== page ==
Catalonia is not Spain. Of course, technically it is, for now, but Catalans view their region, their culture and their heritage as entirely unique (and, for many, superior) to that of the rest of Spain. Hundreds of years of bad blood and separatist ambitions have come to a head in the past few years as Catalan leaders and many citizens seek independence from Spain.
Nearly every big memory I have in Barcelona begins in the Boqueria. More specifically, it begins at El Quim de la Boqueria, the bustling tapas bar in the center of the city’s most famous market. This is where I came in 2002, a student abroad too broke to afford the exotic food devoured on stools by hungry Catalans. But I came anyway, to watch the cooks dance around the tiny kitchen, turning seafood and vegetables from the market into plates I’d try to replicate back in my even tinier apartment.
Use this word to ask for seconds of rice, noodles or anything you can’t get enough of. Best used in casual settings where you are friends with the host. Just be sure to pair it with “kudasai” or else you’ll sound like an impolite schoolboy. Please, or used to ask if you can have something. You use this at the end of a sentence. For example, “toro kudasai” or “okawari kudasai.”Fall is the season for eating.
Muck Rack makes it simple to find people, tweets, or articles that mention any name, keyword, company, hashtag etc. We've compiled this guide to help you make the most of your search.
Selecting a term
Start searching tweets, articles from media outlets, articles mentioned in tweets, journalists'
names, titles and bios with some suggested searches:
Companies or Topics (e.g. iPhone, Microsoft)
Phrases (e.g. "cloud computing") — use quotes to keep the terms together
Twitter handles (e.g. @username) — returns those who have mentioned or replied to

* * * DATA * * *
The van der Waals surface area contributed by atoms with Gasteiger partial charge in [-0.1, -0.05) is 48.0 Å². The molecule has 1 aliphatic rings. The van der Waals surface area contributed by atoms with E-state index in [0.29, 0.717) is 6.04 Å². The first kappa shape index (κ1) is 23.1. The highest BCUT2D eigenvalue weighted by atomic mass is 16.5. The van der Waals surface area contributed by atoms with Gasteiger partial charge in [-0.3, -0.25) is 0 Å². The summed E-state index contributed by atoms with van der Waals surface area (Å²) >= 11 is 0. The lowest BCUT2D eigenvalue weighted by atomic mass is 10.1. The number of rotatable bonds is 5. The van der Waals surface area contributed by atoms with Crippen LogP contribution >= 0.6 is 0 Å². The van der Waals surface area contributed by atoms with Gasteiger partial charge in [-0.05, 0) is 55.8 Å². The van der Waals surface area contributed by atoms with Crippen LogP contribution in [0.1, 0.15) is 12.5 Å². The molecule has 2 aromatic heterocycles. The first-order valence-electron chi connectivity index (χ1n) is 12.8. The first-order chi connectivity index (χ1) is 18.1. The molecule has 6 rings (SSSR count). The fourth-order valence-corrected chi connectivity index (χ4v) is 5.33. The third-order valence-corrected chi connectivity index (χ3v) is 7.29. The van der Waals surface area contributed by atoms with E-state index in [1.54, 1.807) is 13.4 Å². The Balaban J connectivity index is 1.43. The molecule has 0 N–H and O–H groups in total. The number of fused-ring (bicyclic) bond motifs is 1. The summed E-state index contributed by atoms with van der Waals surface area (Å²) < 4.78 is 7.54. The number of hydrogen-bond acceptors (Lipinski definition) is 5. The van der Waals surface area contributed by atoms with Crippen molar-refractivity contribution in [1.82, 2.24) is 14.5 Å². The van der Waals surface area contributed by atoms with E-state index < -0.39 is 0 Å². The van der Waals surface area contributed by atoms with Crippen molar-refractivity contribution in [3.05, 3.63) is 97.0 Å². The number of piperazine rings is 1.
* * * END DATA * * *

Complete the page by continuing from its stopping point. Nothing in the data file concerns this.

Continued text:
Names (e.g. "David Pogue")
Hashtags (e.g. #sxsw, #london2012)
Bio details (e.g. vegan, Olympics, father)
Muck Rack's Advanced Search allows for many boolean operators.
Find results that mention multiple specified terms, use AND or
+. For example, ensure each result contains both Elon Musk and Mark Zuckerberg by
searching Musk AND Zuckerberg or Musk + Zuckerberg.
Use the operators OR or , to broaden your search when you'd like either of
multiple terms to appear in results. (This is the default behavior of our search when no operators
are used). For example, results will contain either cake or cookie by searching cake OR cookie or cake,cookie
Use NOT or - to subtract results from your search. For
example, searching Disney will yield results about the Walt Disney Company as well as Walt Disney
World Resort. To exclude mentions of Disney World, search for Disney -World or Disney
When using one of these operators with a phrase, enclose it in quotation marks. For example, you can
find results about smartphones excluding Apple's iPhone 4S by searching smartphone -"iPhone
Exact case matching or punctuation
If you're searching for a brand name or keyword that relies on specific punctuation marks or capitalization, you can
find results that match your exact query by adding matchcase: before the keyword you're searching for, like matchcase:E*TRADE .
Use parentheses to separate multiple
boolean phrases. For example, to find journalists talking about having fun in Disney World or
Disneyland, search for ("disney world" OR disneyland) AND fun.
An asterisk can be used to search for any variation of a root word truncated by the asterisk. For example, searching for admin* will return results for administrator, administration, administer, administered, etc.
A near operator is an AND operator where you can control the distance between the words. You can vary the distance the near operation uses by adding a forward slash and number (between 0-99) such as strawberries NEAR/10 "whipped cream", which means the strawberries must exist within 10 words of "whipped cream".